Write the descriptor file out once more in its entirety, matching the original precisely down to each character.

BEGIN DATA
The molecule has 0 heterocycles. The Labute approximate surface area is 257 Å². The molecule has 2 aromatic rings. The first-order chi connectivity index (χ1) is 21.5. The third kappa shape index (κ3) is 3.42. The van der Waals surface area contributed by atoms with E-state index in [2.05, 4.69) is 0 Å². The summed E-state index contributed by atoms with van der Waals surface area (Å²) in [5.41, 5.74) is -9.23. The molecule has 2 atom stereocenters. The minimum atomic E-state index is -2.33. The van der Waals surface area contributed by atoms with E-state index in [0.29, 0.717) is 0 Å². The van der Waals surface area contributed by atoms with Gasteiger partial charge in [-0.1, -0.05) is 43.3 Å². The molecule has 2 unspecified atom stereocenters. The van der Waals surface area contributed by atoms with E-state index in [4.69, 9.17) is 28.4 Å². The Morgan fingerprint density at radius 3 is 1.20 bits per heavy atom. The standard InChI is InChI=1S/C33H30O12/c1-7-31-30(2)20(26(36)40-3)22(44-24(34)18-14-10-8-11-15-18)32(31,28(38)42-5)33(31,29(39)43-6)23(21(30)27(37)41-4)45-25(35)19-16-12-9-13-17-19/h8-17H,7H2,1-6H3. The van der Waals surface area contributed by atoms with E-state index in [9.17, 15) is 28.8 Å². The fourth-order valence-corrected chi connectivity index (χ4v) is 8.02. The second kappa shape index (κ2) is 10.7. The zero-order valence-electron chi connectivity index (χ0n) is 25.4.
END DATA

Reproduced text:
The molecule has 0 heterocycles. The Labute approximate surface area is 257 Å². The molecule has 2 aromatic rings. The first-order chi connectivity index (χ1) is 21.5. The third kappa shape index (κ3) is 3.42. The van der Waals surface area contributed by atoms with E-state index in [2.05, 4.69) is 0 Å². The summed E-state index contributed by atoms with van der Waals surface area (Å²) in [5.41, 5.74) is -9.23. The molecule has 2 atom stereocenters. The minimum atomic E-state index is -2.33. The van der Waals surface area contributed by atoms with E-state index in [0.29, 0.717) is 0 Å². The van der Waals surface area contributed by atoms with Gasteiger partial charge in [-0.1, -0.05) is 43.3 Å². The molecule has 2 unspecified atom stereocenters. The van der Waals surface area contributed by atoms with E-state index in [4.69, 9.17) is 28.4 Å². The Morgan fingerprint density at radius 3 is 1.20 bits per heavy atom. The standard InChI is InChI=1S/C33H30O12/c1-7-31-30(2)20(26(36)40-3)22(44-24(34)18-14-10-8-11-15-18)32(31,28(38)42-5)33(31,29(39)43-6)23(21(30)27(37)41-4)45-25(35)19-16-12-9-13-17-19/h8-17H,7H2,1-6H3. The van der Waals surface area contributed by atoms with E-state index in [9.17, 15) is 28.8 Å². The fourth-order valence-corrected chi connectivity index (χ4v) is 8.02. The second kappa shape index (κ2) is 10.7. The zero-order valence-electron chi connectivity index (χ0n) is 25.4.